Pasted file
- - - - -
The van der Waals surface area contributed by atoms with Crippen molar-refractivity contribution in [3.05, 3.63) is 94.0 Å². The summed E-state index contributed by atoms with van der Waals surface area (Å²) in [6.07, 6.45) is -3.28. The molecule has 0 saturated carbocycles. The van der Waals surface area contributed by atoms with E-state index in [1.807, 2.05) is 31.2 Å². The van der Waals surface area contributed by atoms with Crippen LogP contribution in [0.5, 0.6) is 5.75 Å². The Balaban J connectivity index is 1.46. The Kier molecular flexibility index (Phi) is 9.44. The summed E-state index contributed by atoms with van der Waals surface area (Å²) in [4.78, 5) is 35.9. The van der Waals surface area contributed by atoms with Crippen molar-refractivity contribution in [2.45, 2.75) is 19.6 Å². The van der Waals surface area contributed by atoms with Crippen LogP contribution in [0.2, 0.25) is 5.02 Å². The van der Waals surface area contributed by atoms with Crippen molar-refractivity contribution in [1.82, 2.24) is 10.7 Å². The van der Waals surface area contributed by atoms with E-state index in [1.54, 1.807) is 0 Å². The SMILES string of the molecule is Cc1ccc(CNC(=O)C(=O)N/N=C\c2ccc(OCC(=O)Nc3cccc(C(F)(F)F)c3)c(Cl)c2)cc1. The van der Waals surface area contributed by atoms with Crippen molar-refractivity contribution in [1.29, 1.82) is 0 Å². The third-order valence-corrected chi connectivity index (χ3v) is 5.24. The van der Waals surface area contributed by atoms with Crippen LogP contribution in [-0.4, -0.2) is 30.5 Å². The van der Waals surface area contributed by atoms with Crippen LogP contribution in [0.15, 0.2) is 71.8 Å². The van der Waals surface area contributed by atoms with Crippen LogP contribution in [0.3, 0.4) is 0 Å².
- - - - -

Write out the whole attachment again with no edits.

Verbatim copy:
The van der Waals surface area contributed by atoms with Crippen molar-refractivity contribution in [3.05, 3.63) is 94.0 Å². The summed E-state index contributed by atoms with van der Waals surface area (Å²) in [6.07, 6.45) is -3.28. The molecule has 0 saturated carbocycles. The van der Waals surface area contributed by atoms with E-state index in [1.807, 2.05) is 31.2 Å². The van der Waals surface area contributed by atoms with Crippen LogP contribution in [0.5, 0.6) is 5.75 Å². The Balaban J connectivity index is 1.46. The Kier molecular flexibility index (Phi) is 9.44. The summed E-state index contributed by atoms with van der Waals surface area (Å²) in [4.78, 5) is 35.9. The van der Waals surface area contributed by atoms with Crippen molar-refractivity contribution in [2.45, 2.75) is 19.6 Å². The van der Waals surface area contributed by atoms with Crippen LogP contribution in [0.2, 0.25) is 5.02 Å². The van der Waals surface area contributed by atoms with Crippen molar-refractivity contribution in [1.82, 2.24) is 10.7 Å². The van der Waals surface area contributed by atoms with E-state index in [1.54, 1.807) is 0 Å². The SMILES string of the molecule is Cc1ccc(CNC(=O)C(=O)N/N=C\c2ccc(OCC(=O)Nc3cccc(C(F)(F)F)c3)c(Cl)c2)cc1. The van der Waals surface area contributed by atoms with Crippen molar-refractivity contribution in [1.29, 1.82) is 0 Å². The third-order valence-corrected chi connectivity index (χ3v) is 5.24. The van der Waals surface area contributed by atoms with Crippen LogP contribution in [-0.4, -0.2) is 30.5 Å². The van der Waals surface area contributed by atoms with Crippen LogP contribution in [0.15, 0.2) is 71.8 Å². The van der Waals surface area contributed by atoms with Crippen LogP contribution in [0.3, 0.4) is 0 Å².